Monday, October 24, 2016

Keep an Eye on the Tramadol: A Global Perspective

First and foremost, John Oliver covered the opioid crisis on his HBO show Last Week Tonight and it's must-watch for anyone who deals with this issue on a daily basis:

But John Oliver, perhaps the only guy who can make opioids funny (satire really is the very soul of wit), only covered the issue from a US perspective.  The Wall Street Journal published an article last week about the global rise of tramadol abuse. I follow the opioid epidemic pretty closely, both in the US and abroad, but this phenomenon caught me off guard.  Here are a few facts that pertain to our view of tramadol here in the US:
  • Tramadol wasn't scheduled by the DEA until 2013.  It's now a Schedule IV drug.  
  • There is a debate about whether or not it's addictive.  The original German manufacturer, Grunenthal, maintains that the abuse potential is low.  This clearly isn't the case (see below), but it's important to acknowledge the fact that many clinicians believe this is true.
  • The debate can be traced back to early studies of tramadol.  Like many new drugs, tramadol was originally tested on patients in injection form.  Unlike most drugs, it turns out that the oral form of tramadol is more likely to lead to addiction than the injectable form.  Thus, early studies indicate low abuse potential while today's practical experience indicates the opposite. 
This drug is tearing communities apart in West Africa, the Middle East, and parts of Eastern Europe in much the same way that opioids and heroin have torn apart communities here in the US.  The drug isn't tightly regulated by the UN or WHO (largely due to the lack of hard data on abuse and the conflicting science outlined above).  India, the world's leading manufacturer of generic drugs, is cranking this stuff out and shipping into countries by the boatload, fueling a epidemic of addiction that has outstripped the ability of medical personnel and the law enforcement to combat it.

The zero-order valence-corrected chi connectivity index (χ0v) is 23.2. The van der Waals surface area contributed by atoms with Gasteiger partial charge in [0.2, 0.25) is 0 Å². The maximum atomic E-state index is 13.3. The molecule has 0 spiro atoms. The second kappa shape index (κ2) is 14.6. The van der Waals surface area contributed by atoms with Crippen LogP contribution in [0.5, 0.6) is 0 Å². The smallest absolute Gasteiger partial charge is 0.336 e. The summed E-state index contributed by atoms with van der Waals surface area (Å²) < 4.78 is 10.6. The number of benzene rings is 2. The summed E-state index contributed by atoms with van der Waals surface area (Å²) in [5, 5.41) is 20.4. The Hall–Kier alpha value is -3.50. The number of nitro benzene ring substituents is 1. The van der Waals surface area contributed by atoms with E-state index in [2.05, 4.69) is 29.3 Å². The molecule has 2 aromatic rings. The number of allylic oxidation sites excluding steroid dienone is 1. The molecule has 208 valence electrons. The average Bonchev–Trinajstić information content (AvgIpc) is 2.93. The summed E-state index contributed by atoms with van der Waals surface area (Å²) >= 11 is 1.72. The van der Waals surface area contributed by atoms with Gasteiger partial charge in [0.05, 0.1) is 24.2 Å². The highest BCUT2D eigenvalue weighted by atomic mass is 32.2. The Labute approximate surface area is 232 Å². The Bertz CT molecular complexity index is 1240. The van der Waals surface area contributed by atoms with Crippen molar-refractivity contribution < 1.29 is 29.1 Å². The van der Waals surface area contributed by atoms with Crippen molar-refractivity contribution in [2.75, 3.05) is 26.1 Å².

Even now, in the US, I've been in conversations with clinicians and claims professionals about whether or not tramadol is even an opioid.  It's a synthetic drug, entirely man-made.  And the symptoms of tramadol overdose do differ from a traditional opioids - rather than respiratory depression, tramadol overdose tends to lead to seizures and sudden collapse.  So are there differences between tramadol and other opioids?  Yes.   

But let's straighten this out once and for all:
  • Tramadol is an opioid painkiller
  • Tramadol is addictive
  • Tramadol overdose can lead to death
Keep an eye on the tramadol and don't fall for the "it's not as bad as the opioid" line.  

On Twitter @PRIUM1

Friday, October 14, 2016

The Broken Disability Safety Net

Much has been said and written on the topic of the recent report from the US Department of Labor regarding the supposed inadequacy of the workers' compensation system.  Critics rightly point out that the report appears to reduce its own credibility by failing to exhibit a sufficient understanding of the system, by assuming that all people claiming to be disabled are actually disabled, and by frightening those who believe that the federal government's involvement in any endeavor dooms all of planet Earth to utter destruction.

To paraphrase Twain, though, reports of the death of the state-based work comp system have been greatly exaggerated.

Nevertheless, those who dismiss this report based solely on its well-deserved criticism are clearly missing the broader picture.  There is a fundamental problem in this country with disability management and the public safety net that supports it.  And when the public safety net is perceived as inadequate, the most politically expedient solutions are to neither generate revenue (i.e., raise taxes) nor to reduce expenses (i.e., cut benefits); rather, the first solution is to look for an exogenous entity to blame and from which, if luck prevails, to extract rent.  In this case, the federal government has found at least one scapegoat: workers' compensation.